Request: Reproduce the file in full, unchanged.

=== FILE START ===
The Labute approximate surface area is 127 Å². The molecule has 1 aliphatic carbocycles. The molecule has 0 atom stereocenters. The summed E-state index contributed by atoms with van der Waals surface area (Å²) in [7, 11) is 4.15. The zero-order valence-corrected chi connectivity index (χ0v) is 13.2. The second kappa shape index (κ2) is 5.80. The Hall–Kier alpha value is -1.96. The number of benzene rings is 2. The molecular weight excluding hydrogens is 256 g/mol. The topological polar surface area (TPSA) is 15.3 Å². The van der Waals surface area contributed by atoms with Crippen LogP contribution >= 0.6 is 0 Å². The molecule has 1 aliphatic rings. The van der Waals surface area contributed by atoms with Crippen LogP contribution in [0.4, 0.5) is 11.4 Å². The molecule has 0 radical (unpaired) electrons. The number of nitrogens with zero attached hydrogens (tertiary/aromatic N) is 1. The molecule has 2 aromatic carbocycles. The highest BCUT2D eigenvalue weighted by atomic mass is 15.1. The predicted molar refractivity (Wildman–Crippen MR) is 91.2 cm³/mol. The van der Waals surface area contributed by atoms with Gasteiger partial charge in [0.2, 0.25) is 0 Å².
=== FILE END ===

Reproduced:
The Labute approximate surface area is 127 Å². The molecule has 1 aliphatic carbocycles. The molecule has 0 atom stereocenters. The summed E-state index contributed by atoms with van der Waals surface area (Å²) in [7, 11) is 4.15. The zero-order valence-corrected chi connectivity index (χ0v) is 13.2. The second kappa shape index (κ2) is 5.80. The Hall–Kier alpha value is -1.96. The number of benzene rings is 2. The molecular weight excluding hydrogens is 256 g/mol. The topological polar surface area (TPSA) is 15.3 Å². The van der Waals surface area contributed by atoms with Crippen LogP contribution >= 0.6 is 0 Å². The molecule has 1 aliphatic rings. The van der Waals surface area contributed by atoms with Crippen LogP contribution in [0.4, 0.5) is 11.4 Å². The molecule has 0 radical (unpaired) electrons. The number of nitrogens with zero attached hydrogens (tertiary/aromatic N) is 1. The molecule has 2 aromatic carbocycles. The highest BCUT2D eigenvalue weighted by atomic mass is 15.1. The predicted molar refractivity (Wildman–Crippen MR) is 91.2 cm³/mol. The van der Waals surface area contributed by atoms with Gasteiger partial charge in [0.2, 0.25) is 0 Å².